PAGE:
from the heart of jerusalem

A Sukkot reminder: Everything in life is fragile


His steely eyes should have given him away, but over 30 years ago, I was a new immigrant, only four months into my Israeli army service, and I had no idea who this Lieutenant General really was. We were finishing our second stage of tank training at the Israeli Armored Corps school, and, graduating as a tank driver, I was being awarded my first rank: Turai’-Rishon (“chief private first class”) by someone I would later learn was and still is an Israeli legend. This particular rank, of almost no value, was awarded a few of us who represented the battalion as outstanding cadets at the final ceremonies of the course.

Looking back, the true value of that award ceremony was the opportunity to meet this living legend first hand, though it was not something I appreciated at the time. I remember what he said to me: “You are part of a special family (the tank crews of the armored corps), whose task it is to defend the people of Israel. Aleh’ Ve’Hatzleach (arise and succeed).”

• • •

The man who presented my award, Yossi Ben-Chanan, was in Katmandu, Nepal, on honeymoon. It was six years after the Six-day war; Yossi was a lieutenant colonel, commander of an armored battalion, and he had finally gotten away with his new bride, Nati.

They were a couple that represented all that was Israel in the early fall of 1973: young, brimming with enthusiasm and adventure, with the whole world before them and no mountain that could not be conquered. They were traveling the mountain passes of the Himalayas by motorcycle, and had ended up in Katmandu in time for Yom Kippur.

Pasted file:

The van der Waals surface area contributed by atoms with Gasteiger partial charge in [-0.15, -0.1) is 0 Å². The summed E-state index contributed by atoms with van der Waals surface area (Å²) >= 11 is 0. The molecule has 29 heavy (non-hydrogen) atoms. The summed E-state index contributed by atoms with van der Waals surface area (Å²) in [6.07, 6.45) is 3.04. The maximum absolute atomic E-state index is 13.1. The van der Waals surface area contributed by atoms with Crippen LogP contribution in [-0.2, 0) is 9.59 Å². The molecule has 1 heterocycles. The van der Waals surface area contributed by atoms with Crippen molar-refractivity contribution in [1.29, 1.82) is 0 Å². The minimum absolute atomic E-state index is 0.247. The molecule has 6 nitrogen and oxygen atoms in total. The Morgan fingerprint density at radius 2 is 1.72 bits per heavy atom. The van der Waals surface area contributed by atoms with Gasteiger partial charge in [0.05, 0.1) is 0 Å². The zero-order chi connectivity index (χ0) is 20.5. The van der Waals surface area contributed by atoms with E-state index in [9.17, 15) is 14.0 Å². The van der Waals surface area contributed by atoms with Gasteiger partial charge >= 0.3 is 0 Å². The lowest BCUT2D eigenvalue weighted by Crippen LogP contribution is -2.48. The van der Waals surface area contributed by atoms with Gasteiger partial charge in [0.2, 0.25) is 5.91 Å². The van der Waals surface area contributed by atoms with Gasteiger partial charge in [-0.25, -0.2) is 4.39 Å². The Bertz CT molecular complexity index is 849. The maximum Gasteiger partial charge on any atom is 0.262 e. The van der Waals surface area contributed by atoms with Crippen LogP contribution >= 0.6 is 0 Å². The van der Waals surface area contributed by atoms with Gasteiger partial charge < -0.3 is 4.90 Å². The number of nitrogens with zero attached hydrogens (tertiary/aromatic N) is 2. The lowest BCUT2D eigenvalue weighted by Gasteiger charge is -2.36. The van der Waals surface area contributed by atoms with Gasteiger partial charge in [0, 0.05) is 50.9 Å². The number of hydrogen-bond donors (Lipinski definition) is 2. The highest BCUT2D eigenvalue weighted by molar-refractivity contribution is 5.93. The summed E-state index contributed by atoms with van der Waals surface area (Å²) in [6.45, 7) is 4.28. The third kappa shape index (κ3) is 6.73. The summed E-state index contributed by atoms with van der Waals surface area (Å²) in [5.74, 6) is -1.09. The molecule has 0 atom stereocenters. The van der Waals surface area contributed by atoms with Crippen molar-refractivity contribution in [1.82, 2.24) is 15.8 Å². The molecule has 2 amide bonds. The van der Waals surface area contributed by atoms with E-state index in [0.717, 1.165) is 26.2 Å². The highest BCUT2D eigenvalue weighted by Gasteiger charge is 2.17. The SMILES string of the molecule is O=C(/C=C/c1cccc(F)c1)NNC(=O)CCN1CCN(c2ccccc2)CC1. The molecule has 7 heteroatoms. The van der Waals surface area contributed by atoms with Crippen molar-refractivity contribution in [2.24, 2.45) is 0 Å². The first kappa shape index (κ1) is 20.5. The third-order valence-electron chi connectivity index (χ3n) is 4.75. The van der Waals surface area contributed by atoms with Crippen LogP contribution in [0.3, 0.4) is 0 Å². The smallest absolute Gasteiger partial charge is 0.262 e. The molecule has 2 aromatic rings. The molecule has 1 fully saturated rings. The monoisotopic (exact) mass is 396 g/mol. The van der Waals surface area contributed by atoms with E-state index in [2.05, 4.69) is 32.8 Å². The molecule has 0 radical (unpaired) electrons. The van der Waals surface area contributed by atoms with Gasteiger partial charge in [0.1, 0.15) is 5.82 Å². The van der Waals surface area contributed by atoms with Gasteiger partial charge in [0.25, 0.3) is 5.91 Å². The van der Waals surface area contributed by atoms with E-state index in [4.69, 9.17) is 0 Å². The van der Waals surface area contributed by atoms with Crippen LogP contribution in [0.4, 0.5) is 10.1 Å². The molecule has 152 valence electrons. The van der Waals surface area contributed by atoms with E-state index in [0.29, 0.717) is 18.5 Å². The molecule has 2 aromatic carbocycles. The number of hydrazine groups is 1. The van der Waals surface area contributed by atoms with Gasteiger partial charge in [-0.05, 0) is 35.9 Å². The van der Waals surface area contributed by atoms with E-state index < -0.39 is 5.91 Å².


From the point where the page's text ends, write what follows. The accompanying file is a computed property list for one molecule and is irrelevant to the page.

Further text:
Two days later, having heard the horrible news of the surprise attack on Yom Kippur afternoon, minus their backpacks, which had been thrown off in a mad rush to make a plane from Delhi to Bombay, they boarded an El Al plane headed home to Israel, and to an uncertain future.

On Oct. 9, instead of climbing mountain trails with his new wife, he was climbing into the turret of a Centurion tank to command what was left of the 188th Brigade. 

• • •

When Yossi finally arrived at the front lines, the seventh brigade, commanded by Yanosh Ben-Gal, one of Yossi’s closest friends, was fighting a desperate last stand at the Northern tip of the Golan Heights, fighting to hold off the seemingly endless onslaught of hundreds of Syrian tanks which filled the valley, from breaking through to the Galil and the unprotected belly of Israel behind them.

The 75 tanks of Yossi’s 188th Brigade had been completely obliterated in the first days of the war, and its entire senior staff, including Brigade commander Yitzchak Ben Shoham, another close friend of Yossi’s, lay dead on the field of battle. Seven tanks were all that remained to stop four Syrian Divisions, now re-enforced with Rifat Assad’s elite Syrian Presidential Guard, from breaking through and raising Syrian flags over Tel Aviv and Haifa, when Yossi finally arrived at Brigade Headquarters in Nafach on the Golan.

Shmuel Askarov, Yossi’s deputy, working through the night, managed to salvage enough parts and crews to ready 11 tanks for the field, and on that fateful afternoon, as the war was about to be lost, the 188th was reborn.

Wounded in his first few hours of combat, Yossi and Shmuel Askarov, coming to the aid of their beleaguered comrades, stemmed and eventually turned the tide of battle. General Raful Eitan, commander of the Northern Front, said over the radio: “You have saved the people of Israel.”